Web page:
Home > Glossary > Sovereign Wealth Funds

Meaning / Definition of

Sovereign Wealth Funds

Categories: Mutual Funds,

SWF. Foreign investment funds owned by national governments and financed by the country's foreign currency reserves (dollar, euro, yen), often through their central banks or via direct investments. The term sovereign wealth fund was introduced in 2005, but the first SEF was introduced in 1953 by the government of Kuwait (' kuwait investment authority,' a commodity SWF). These funds are now major players in the world financial markets. The combined assets of the major SWFs (owned by 20 governments) have reached over three trillion dollars, and are expected to reach over 10 trillion dollars by 2012. Although the current total amount makes up only some 3 percent of the world's traded securities, the SWFs already have tremendous concentrated financial power. Over half of the SWF assets are owned by oil and gas exporting nations, and about one third by Australia, China, and Singapore. SWFs are aggressive investors and have bought into firms as diverse as Morgan Stanley, General Electric, and Sony.

Featured term of the day

Definition / Meaning of

Relative Strength

Categories: Investing and Trading,

A stock's price change over a period of time relative to that of a market index, such as the s&p 500. The relative strength of a stock is calculated by taking the percentage price change of a stock over a set period of time and ranking it on a scale of 1 to 100 against all other stocks on the market, with 1 being worst and 100 being best. For example, a stock with a relative strength of 90 has experienced a greater increase in its price over the last year than the price increases experienced by 90% of all other stocks on the market. Some technical analysts, especially momentum investors, like stocks with high relative strength rankings, believing that stocks which have recently gone up are more likely to continue going up. Other technical analysts believe that a very high relative strength can be an indication that the stock is overbought and is ready to fall. Relative strength is really a "rear view mirror" metric, measuring only how the stock has done in the past, not how it will do in the future.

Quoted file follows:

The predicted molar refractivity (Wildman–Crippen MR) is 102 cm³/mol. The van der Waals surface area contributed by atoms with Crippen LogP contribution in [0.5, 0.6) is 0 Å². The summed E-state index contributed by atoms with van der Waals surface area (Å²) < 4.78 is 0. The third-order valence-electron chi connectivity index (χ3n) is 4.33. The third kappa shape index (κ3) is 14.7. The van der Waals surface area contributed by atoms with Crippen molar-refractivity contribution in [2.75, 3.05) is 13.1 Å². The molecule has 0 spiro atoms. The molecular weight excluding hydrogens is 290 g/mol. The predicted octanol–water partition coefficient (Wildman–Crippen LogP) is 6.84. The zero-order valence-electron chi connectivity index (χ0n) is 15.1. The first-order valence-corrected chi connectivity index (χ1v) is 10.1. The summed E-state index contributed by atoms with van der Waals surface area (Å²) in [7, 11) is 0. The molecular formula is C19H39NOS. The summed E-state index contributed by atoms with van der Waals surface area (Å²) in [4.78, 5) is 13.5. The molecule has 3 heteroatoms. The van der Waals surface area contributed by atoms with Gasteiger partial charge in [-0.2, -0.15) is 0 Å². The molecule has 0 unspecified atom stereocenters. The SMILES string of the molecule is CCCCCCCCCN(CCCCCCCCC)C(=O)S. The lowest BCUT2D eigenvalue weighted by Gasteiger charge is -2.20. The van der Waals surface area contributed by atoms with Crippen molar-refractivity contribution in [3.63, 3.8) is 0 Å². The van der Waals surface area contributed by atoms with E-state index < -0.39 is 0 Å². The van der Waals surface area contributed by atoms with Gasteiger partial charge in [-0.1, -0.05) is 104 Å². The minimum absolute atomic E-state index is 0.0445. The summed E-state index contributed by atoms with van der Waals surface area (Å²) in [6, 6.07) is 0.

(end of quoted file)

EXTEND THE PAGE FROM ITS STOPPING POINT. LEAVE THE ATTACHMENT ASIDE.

Most popular terms

1. EBIDTA
2. National Highway Traffic Safety Administration (NHTSA)
3. Committee On Uniform Security Identification Procedures (CUSIP) Service Bureau
4. Flash Mob
5. Mortgage Impairment Insurance
6. Contractors Professional Liability Insurance
7. Homeowners Policy Special Form 3 (HO 3)
8. Netting
9. Mortgage-backed Security
10. Fill Or Kill Order (FOK)

Search a term

Keyword:

Browse by alphabet

ABCDEFG
HIJKLMN
OPQRSTU
VWXYZ#

Browse by category

Accounting
Banking
Bankruptcy Assistance
Bonds and Treasuries
Brokerages
Business and Management
Compliance and Governance
Credit and Debt
E-commerce
Economics
Estate Planning
Forex
Fraud
Fundamental Analysis
Futures
Global
Insurance
International Trade
Investing and Trading
Ipos
Legal
Loan and Mortgage
Mergers and Acquisitions
Mutual Funds
Operation and Production
Options
Patent
Personnel Management
Real Estate
Retirement and Pension
Statistics and Risk Management
Stocks
Strategies
Tax
Technical Analysis
Venture Capital